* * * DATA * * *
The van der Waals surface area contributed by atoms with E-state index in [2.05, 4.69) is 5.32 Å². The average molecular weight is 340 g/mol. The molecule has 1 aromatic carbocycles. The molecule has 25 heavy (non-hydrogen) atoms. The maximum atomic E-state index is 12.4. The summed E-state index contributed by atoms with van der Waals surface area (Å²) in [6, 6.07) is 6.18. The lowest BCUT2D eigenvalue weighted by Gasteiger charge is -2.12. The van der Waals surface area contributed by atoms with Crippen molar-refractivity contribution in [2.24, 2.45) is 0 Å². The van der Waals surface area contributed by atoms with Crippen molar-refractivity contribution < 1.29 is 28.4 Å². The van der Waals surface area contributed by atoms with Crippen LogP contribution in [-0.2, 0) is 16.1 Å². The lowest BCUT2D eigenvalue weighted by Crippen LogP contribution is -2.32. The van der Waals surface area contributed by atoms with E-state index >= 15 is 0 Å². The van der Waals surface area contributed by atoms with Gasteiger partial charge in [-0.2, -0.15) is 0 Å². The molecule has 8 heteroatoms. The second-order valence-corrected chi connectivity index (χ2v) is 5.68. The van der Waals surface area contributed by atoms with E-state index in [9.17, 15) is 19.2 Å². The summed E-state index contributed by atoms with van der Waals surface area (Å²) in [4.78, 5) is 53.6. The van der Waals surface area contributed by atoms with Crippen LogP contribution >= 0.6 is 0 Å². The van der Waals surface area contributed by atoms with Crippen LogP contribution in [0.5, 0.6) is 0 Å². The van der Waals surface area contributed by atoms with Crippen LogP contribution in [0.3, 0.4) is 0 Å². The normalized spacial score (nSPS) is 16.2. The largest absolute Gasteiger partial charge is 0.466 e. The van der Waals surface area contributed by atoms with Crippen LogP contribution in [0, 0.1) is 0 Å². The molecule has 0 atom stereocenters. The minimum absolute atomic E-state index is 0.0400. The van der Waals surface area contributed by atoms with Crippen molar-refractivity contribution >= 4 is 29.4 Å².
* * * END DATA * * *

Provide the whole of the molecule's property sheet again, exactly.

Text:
The van der Waals surface area contributed by atoms with E-state index in [2.05, 4.69) is 5.32 Å². The average molecular weight is 340 g/mol. The molecule has 1 aromatic carbocycles. The molecule has 25 heavy (non-hydrogen) atoms. The maximum atomic E-state index is 12.4. The summed E-state index contributed by atoms with van der Waals surface area (Å²) in [6, 6.07) is 6.18. The lowest BCUT2D eigenvalue weighted by Gasteiger charge is -2.12. The van der Waals surface area contributed by atoms with Crippen molar-refractivity contribution in [2.24, 2.45) is 0 Å². The van der Waals surface area contributed by atoms with Crippen molar-refractivity contribution < 1.29 is 28.4 Å². The van der Waals surface area contributed by atoms with Crippen LogP contribution in [-0.2, 0) is 16.1 Å². The lowest BCUT2D eigenvalue weighted by Crippen LogP contribution is -2.32. The van der Waals surface area contributed by atoms with E-state index >= 15 is 0 Å². The van der Waals surface area contributed by atoms with Gasteiger partial charge in [-0.2, -0.15) is 0 Å². The molecule has 8 heteroatoms. The second-order valence-corrected chi connectivity index (χ2v) is 5.68. The van der Waals surface area contributed by atoms with E-state index in [9.17, 15) is 19.2 Å². The summed E-state index contributed by atoms with van der Waals surface area (Å²) in [4.78, 5) is 53.6. The van der Waals surface area contributed by atoms with Crippen LogP contribution >= 0.6 is 0 Å². The van der Waals surface area contributed by atoms with Crippen LogP contribution in [0.5, 0.6) is 0 Å². The van der Waals surface area contributed by atoms with Crippen LogP contribution in [0.3, 0.4) is 0 Å². The normalized spacial score (nSPS) is 16.2. The largest absolute Gasteiger partial charge is 0.466 e. The van der Waals surface area contributed by atoms with Crippen LogP contribution in [0, 0.1) is 0 Å². The molecule has 0 atom stereocenters. The minimum absolute atomic E-state index is 0.0400. The van der Waals surface area contributed by atoms with Crippen molar-refractivity contribution >= 4 is 29.4 Å².